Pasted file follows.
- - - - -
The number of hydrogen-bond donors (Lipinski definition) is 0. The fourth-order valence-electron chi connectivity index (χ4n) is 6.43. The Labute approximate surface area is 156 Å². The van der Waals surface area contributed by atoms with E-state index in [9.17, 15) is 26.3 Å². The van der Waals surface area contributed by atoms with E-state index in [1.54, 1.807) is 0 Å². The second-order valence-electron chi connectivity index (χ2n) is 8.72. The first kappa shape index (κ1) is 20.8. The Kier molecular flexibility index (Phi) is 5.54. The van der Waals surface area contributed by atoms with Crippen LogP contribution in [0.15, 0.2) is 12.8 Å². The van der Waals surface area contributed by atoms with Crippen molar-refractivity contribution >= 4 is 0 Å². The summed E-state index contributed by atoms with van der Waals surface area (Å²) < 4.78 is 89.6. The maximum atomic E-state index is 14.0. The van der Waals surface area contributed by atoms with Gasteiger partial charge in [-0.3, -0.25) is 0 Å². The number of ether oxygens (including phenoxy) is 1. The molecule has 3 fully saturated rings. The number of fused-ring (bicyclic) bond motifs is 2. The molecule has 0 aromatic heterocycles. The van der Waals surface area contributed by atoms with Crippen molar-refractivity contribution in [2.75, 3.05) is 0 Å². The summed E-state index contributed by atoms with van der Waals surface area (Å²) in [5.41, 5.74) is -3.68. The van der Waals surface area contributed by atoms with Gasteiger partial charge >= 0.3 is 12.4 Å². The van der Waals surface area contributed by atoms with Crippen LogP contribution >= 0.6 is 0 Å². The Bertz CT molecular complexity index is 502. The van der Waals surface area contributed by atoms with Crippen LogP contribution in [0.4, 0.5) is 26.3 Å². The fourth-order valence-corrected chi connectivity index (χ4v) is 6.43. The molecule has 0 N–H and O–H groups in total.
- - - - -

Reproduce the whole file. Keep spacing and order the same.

The number of hydrogen-bond donors (Lipinski definition) is 0. The fourth-order valence-electron chi connectivity index (χ4n) is 6.43. The Labute approximate surface area is 156 Å². The van der Waals surface area contributed by atoms with E-state index in [9.17, 15) is 26.3 Å². The van der Waals surface area contributed by atoms with E-state index in [1.54, 1.807) is 0 Å². The second-order valence-electron chi connectivity index (χ2n) is 8.72. The first kappa shape index (κ1) is 20.8. The Kier molecular flexibility index (Phi) is 5.54. The van der Waals surface area contributed by atoms with Crippen LogP contribution in [0.15, 0.2) is 12.8 Å². The van der Waals surface area contributed by atoms with Crippen molar-refractivity contribution >= 4 is 0 Å². The summed E-state index contributed by atoms with van der Waals surface area (Å²) < 4.78 is 89.6. The maximum atomic E-state index is 14.0. The van der Waals surface area contributed by atoms with Gasteiger partial charge in [-0.3, -0.25) is 0 Å². The number of ether oxygens (including phenoxy) is 1. The molecule has 3 fully saturated rings. The number of fused-ring (bicyclic) bond motifs is 2. The molecule has 0 aromatic heterocycles. The van der Waals surface area contributed by atoms with Crippen molar-refractivity contribution in [2.75, 3.05) is 0 Å². The summed E-state index contributed by atoms with van der Waals surface area (Å²) in [5.41, 5.74) is -3.68. The van der Waals surface area contributed by atoms with Gasteiger partial charge >= 0.3 is 12.4 Å². The van der Waals surface area contributed by atoms with Crippen LogP contribution >= 0.6 is 0 Å². The Bertz CT molecular complexity index is 502. The van der Waals surface area contributed by atoms with Crippen LogP contribution in [0.4, 0.5) is 26.3 Å². The fourth-order valence-corrected chi connectivity index (χ4v) is 6.43. The molecule has 0 N–H and O–H groups in total.